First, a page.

Tracking a Storm

When coastal cruising, storms are easy to track thanks to a plethora of options presented to you. On the technological side, you can pull up radar apps that will show you the storms and all the information about them. For a more low tech method, you can look at the clouds and their relationship to the landmarks beneath them. Watching the clouds move over buildings or mountains will let you see which way the storm is moving and advise you on the steps you need to take.

If the storm is moving away from you, just keep an eye on it and make sure that it continues to leave you alone. If the storm is stationary, continue to watch it and preferably sail away from it. If the storm is coming at you, either seek a safe harbor or reef down in preparation for the storm.

Now, all of these options disappear on the ocean. There is no "weather app" or internet to display information on your palm sized super computer. There are no landmarks to watch the clouds movements, making tracking a storm seem almost like black magic!

Thankfully, there is something on the open ocean that you can use to track a storm, something better than a wave or a sea bird, your compass. You want to pick a defining feature in the storm, such as the edge of the rain curtain, or the edge of the shelf cloud, or the towering spire that will become a squall cloud. Once you have a "cloud feature" identified, figure out its bearing to you on the compass and keep tabs on it. Over time, it should change bearings to you, which would indicate that it is moving either left or right of you. If it is not changing in bearing to you, it could either be stationary or moving closer to you. This is only distinguishable by seeing if the clouds look closer to you than they did before.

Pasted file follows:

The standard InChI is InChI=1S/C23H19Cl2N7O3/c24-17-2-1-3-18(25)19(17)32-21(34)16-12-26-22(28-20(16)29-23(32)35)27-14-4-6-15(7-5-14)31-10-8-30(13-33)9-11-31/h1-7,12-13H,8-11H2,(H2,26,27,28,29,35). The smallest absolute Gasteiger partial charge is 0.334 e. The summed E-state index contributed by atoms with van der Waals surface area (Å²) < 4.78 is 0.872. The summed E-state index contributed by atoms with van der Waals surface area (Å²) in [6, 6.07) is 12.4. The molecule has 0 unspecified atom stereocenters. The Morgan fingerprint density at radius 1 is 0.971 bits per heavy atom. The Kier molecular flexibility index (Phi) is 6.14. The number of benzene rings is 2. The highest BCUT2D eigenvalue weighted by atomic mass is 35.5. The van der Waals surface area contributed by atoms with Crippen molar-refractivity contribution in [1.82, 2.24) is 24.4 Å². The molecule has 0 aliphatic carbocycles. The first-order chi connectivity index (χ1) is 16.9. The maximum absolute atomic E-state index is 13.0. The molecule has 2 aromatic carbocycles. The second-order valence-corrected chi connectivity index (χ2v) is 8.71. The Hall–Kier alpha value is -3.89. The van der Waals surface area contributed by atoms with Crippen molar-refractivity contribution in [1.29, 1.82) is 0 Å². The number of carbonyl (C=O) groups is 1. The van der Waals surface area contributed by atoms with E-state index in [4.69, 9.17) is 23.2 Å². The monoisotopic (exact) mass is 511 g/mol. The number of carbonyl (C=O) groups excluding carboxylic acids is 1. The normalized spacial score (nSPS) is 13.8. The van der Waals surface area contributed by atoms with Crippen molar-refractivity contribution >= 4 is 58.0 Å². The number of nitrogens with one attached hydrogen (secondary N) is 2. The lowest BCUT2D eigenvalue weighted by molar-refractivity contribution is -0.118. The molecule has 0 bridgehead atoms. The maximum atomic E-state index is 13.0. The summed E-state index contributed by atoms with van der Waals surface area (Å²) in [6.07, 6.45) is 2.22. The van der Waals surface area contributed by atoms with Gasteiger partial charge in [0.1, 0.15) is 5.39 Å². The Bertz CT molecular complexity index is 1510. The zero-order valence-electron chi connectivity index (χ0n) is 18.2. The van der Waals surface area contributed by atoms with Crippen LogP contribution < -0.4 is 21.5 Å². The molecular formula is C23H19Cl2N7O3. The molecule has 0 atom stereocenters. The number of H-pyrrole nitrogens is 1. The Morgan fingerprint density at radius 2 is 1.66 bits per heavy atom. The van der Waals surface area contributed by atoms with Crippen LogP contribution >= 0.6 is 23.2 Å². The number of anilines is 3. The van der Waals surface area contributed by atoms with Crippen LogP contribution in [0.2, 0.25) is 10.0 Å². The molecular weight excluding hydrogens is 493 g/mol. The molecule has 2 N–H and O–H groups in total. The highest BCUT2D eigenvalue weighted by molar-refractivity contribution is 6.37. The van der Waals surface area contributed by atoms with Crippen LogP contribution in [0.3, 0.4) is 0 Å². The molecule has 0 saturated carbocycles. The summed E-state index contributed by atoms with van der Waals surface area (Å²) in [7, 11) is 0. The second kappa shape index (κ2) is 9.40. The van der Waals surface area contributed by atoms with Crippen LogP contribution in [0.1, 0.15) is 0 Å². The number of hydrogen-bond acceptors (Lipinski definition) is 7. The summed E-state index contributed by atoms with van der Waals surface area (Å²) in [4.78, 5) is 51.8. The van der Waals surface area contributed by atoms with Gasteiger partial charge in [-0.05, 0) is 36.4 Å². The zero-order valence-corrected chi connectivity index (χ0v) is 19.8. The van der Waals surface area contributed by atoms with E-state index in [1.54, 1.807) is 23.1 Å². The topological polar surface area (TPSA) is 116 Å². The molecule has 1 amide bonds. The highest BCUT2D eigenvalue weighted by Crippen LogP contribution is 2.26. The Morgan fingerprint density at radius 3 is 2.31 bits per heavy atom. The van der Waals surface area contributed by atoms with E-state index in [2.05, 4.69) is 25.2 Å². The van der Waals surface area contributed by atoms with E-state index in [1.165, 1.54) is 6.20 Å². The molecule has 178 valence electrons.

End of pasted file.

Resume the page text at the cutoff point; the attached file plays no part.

For example: a nasty squall cloud is on your port side. The clouds left edge is at 180 and the clouds right edge is at 210 on the compass. Five minutes later, the left edge is at 190 and the ridge edge is at 220. A little while later, its from 200 to 230. This means that the squall is moving laterally and away from you. Since you have a bearing to it and a heading for the storm, you can easily plot a route that will take you around the storm and avoid dealing with those conditions while out in the open ocean.

While it may seem frightening to not be able to hide from a storm on the ocean, it's really not that bad! You have an uninterrupted view of the horizon in all directions, and storm clouds are big and tall. You will see them hundreds of miles away, allowing you to track them and figure out where to sail to avoid dealing with them. Since you are on the open ocean, there is no reef, pass, or channel that is restricting your direction and point of sail. Getting off course for a few minutes is inconsequential as it is very easy to get back on course once the system has passed.

Ocean sailing may seem daunting, but in reality it is very relaxing and easy. All you have to do is keep an eye on the weather around you and plan accordingly.

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